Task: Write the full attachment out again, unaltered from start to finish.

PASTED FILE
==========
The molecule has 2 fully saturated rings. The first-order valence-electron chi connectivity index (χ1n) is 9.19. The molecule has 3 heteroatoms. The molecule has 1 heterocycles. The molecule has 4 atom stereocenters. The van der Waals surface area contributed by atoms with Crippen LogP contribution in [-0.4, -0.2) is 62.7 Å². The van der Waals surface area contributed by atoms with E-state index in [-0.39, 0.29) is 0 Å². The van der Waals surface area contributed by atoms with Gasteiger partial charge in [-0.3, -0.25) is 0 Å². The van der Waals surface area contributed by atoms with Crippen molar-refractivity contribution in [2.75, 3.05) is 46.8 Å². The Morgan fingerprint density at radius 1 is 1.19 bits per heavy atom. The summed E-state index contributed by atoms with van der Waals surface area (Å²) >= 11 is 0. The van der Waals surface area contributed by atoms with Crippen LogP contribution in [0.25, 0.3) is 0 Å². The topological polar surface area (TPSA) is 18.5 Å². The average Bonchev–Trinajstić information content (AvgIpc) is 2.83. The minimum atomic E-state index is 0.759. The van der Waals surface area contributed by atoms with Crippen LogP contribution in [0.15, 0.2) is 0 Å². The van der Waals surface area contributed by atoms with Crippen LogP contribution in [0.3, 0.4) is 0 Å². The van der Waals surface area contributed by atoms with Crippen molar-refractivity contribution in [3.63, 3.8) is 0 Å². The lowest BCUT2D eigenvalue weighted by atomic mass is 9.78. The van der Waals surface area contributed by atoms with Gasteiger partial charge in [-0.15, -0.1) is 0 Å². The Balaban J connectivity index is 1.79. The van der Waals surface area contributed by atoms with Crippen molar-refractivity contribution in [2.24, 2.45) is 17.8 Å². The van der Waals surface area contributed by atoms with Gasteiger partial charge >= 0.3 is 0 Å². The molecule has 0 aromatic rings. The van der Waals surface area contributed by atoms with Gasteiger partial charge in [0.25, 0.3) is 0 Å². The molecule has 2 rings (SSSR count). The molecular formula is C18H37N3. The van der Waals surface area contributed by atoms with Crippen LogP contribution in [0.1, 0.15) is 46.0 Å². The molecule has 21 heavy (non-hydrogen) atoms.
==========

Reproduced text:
The molecule has 2 fully saturated rings. The first-order valence-electron chi connectivity index (χ1n) is 9.19. The molecule has 3 heteroatoms. The molecule has 1 heterocycles. The molecule has 4 atom stereocenters. The van der Waals surface area contributed by atoms with Crippen LogP contribution in [-0.4, -0.2) is 62.7 Å². The van der Waals surface area contributed by atoms with E-state index in [-0.39, 0.29) is 0 Å². The van der Waals surface area contributed by atoms with Gasteiger partial charge in [-0.3, -0.25) is 0 Å². The van der Waals surface area contributed by atoms with Crippen molar-refractivity contribution in [2.75, 3.05) is 46.8 Å². The Morgan fingerprint density at radius 1 is 1.19 bits per heavy atom. The summed E-state index contributed by atoms with van der Waals surface area (Å²) >= 11 is 0. The van der Waals surface area contributed by atoms with Crippen LogP contribution in [0.25, 0.3) is 0 Å². The topological polar surface area (TPSA) is 18.5 Å². The average Bonchev–Trinajstić information content (AvgIpc) is 2.83. The minimum atomic E-state index is 0.759. The van der Waals surface area contributed by atoms with Crippen LogP contribution in [0.15, 0.2) is 0 Å². The van der Waals surface area contributed by atoms with Crippen LogP contribution in [0.3, 0.4) is 0 Å². The van der Waals surface area contributed by atoms with Crippen molar-refractivity contribution in [3.63, 3.8) is 0 Å². The lowest BCUT2D eigenvalue weighted by atomic mass is 9.78. The van der Waals surface area contributed by atoms with Gasteiger partial charge in [-0.15, -0.1) is 0 Å². The Balaban J connectivity index is 1.79. The van der Waals surface area contributed by atoms with Crippen molar-refractivity contribution in [2.24, 2.45) is 17.8 Å². The van der Waals surface area contributed by atoms with Gasteiger partial charge >= 0.3 is 0 Å². The molecule has 0 aromatic rings. The van der Waals surface area contributed by atoms with Gasteiger partial charge in [0.25, 0.3) is 0 Å². The molecule has 2 rings (SSSR count). The molecular formula is C18H37N3. The van der Waals surface area contributed by atoms with Crippen LogP contribution in [0.1, 0.15) is 46.0 Å². The molecule has 21 heavy (non-hydrogen) atoms.